In 2000, Seward, Nebraska (pop. 5,641) had the rather pleasant dilemma of increased economic growth, but as a result, housing became scarce. To remedy the situation, city leaders planned The Village at Heartland Park—eight duplexes (16 units) of affordable housing for people ages 55 and older. The goal was to attract seniors who could no longer maintain their homes the way they wanted, thereby freeing up affordable housing for younger families moving into the community.
Each 985-sq. ft. unit features two bedrooms with refrigerator, stove, dishwasher, disposal, washer/dryer, mini blinds and attached garage with automatic garage door opener. The lawns were equipped with underground sprinkler systems and all lawn care and snow removal is provided by the owners.
The project was part of a larger planned retirement community that features an existing assisted living facility, and new market rate townhouses for rent and sale. Key partners in the project included sponsor Seward County Housing Corporation, the Nebraska Department of Economic Development, Nebraska Investment Finance Authority (NIFA), Equity Fund of Nebraska, and Excel Development Group.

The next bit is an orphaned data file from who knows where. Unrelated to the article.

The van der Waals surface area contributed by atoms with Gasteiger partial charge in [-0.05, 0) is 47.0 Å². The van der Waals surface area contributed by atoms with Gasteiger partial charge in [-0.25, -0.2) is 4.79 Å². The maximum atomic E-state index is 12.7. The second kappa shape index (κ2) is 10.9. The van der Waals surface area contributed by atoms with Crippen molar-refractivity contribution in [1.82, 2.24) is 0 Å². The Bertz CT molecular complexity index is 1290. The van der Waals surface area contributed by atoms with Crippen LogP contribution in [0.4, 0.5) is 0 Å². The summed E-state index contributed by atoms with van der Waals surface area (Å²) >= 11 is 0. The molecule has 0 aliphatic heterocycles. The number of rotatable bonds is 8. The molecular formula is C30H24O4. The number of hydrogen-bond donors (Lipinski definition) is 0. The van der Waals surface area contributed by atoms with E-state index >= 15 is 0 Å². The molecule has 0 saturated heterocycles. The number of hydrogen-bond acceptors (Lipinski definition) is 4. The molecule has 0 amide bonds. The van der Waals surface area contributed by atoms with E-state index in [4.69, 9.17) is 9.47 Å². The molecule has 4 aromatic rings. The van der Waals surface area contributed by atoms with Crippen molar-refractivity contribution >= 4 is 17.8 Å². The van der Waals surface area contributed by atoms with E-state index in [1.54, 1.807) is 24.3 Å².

Seward County Housing Corporation and the Equity Fund of Nebraska, Inc. co-own the project.
Excel Development Group was retained by the Seward County Housing Corporation to develop the project, and serve as property manager.
The Nebraska Department of Economic Development awarded $373,000 in Nebraska Affordable Housing Trust Funds. NIFA awarded low-income housing tax credits. Equity Fund of Nebraska provided $799,000 in equity investment for the tax credits. The Cattle National Bank & Trust, and the Jones National Bank, both in Seward, provided the $856,000 construction loan, and a $240,000 permanent loan.
To qualify, tenants had to go through a process to verify that they earned incomes of less than 60 percent of the area median income for Seward, and for some units, 50 percent.
The maintenance-free housing at Village at Heartland Park proved a big hit.
One of the Village’s first tenants—a 75-year-old woman who had been widowed for more than 10 years—was happy to be accepted. Due to her age and health, she could no longer attend to the regular maintenance of her home. During construction, she added her name to the waiting list, and filled out an application and income verification paperwork.
“ The duplex provides an environment very similar to my home without the maintenance concerns,” she said. “It’s also nice to have neighbors in your own age group.”